Types of Inspection You Should Conduct Before Purchasing a Property

The condition of a property directly affects its value. Unless you have at least some considerable experience, you may likely not fully understand what you are venturing into when it comes to evaluating the condition of the property you are interested in buying or renting.

You could get into muddy waters if you don’t conduct thorough property inspection before purchasing a property. It’s always important to conduct property inspection, even if the property is a brand new one.

Major Sources of Real Estate Property Valuation Information

Each property is only as good as its weakest link—if present, and a physically unsound property or its degrading/degraded environment is not always a good investment, unless you’re planning to make it good. This can require more resources, money, or effort than ever imagined.

An old or new property may look good from the outside and also on paper, but if you don’t conduct property inspection to confirm the actual status or condition of the property, you’d hardly be able to determine whether there are any potential legal or financial issues or concerns.

Before you eventually cash in on that property that you’re so hooked into, ask for permission to conduct a brief interior, exterior, and environmental inspection before deciding whether to make your offer.

A proper property inspection can reveal items in or aspects of a property that the seller of might not have noted or repaired/fixed, and items or aspects could have a greater or lesser value, depending on how much they cost or is required to repair them.

Regardless of how you feel about a property, it is not advisable to forego property inspection just to save money, time, or effort; neither is it advisable to cut corners nor allow your judgement to become tainted—just because you have some emotional attachment to a property.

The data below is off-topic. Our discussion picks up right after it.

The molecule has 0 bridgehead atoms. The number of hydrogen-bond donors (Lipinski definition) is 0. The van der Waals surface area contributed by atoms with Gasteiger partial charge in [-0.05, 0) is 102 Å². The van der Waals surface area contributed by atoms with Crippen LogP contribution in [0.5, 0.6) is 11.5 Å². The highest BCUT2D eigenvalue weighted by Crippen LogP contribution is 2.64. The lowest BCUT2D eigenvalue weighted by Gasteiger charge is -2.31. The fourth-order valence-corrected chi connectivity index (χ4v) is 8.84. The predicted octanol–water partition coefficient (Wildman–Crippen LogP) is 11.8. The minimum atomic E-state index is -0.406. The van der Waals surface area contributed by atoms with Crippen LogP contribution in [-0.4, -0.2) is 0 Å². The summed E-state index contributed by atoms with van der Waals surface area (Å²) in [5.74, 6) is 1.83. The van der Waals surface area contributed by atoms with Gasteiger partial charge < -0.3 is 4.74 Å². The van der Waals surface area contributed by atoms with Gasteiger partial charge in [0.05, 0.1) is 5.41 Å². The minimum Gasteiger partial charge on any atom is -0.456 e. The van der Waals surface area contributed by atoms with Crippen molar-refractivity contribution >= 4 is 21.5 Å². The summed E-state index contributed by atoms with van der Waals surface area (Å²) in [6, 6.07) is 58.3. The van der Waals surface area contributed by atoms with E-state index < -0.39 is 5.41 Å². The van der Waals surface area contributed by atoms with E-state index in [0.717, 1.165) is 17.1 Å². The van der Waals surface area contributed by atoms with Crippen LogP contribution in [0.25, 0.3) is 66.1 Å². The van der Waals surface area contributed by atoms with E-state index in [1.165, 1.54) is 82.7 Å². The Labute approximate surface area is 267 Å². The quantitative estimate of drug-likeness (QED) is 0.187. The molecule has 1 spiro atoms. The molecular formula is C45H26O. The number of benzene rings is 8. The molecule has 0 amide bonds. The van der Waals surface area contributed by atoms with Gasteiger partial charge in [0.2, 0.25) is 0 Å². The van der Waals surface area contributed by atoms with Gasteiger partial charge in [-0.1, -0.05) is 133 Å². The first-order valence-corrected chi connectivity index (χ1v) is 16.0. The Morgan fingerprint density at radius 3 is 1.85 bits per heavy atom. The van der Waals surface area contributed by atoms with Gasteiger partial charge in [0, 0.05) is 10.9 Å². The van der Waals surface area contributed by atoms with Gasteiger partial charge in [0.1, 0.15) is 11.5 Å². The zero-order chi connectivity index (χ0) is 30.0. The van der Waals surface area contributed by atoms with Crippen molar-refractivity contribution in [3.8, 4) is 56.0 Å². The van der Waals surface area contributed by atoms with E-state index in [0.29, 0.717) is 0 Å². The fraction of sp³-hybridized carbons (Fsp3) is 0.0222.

There are generally three types of inspections you should be aware of, along with some major aspects of properties that require some level of inspection: (Alternatively, you can seek the services of an experienced real estate practitioner—but still focus on the following types of property inspection):

1. Physical or structural inspection

As a buyer or renter, it’s important to inspect all the physical features or aspects of the property you are interested in. You can request for the services of an architect or real estate practitioner who would not only conduct inspection to look for flaws or problems but also help to determine any changes or improvements that can enhance the outlook and value of the property. Learn to move on to another potential property or investment if you’re not convinced that your plans for a particular property aren’t fiscally or structurally feasible at the moment.

It is important to inspect the following physical/structural aspects of any property:

  • the overall physical condition or features.
  • the strength or structural integrity.
  • the floor, subflooring, foundation/slab, crawl space, basements, and decks.
  • the doorways, walls, and windows.
  • the roof and attic.
  • the plumbing systems, including the supply lines, fixtures, and drains.
  • the water-heating devices and electrical systems, including ground­fault circuit-interrupters (GFCI) and all service panels and generators.
  • the life safety systems, including intrusion alarms, smoke detectors, fire alarms or fire panels, carbon monoxide detectors, and radon detectors.
  • the air conditioning and heating systems.
  • the degree of moisture intrusion and insulation.
  • the landscaping, drainage, and irrigation of the environment.
  • the level of soil subsidence (sinking), land movement, flood risk, or degree of seismic activities—if present.
  • the extent of illegal additions or construction and zoning violations—if present.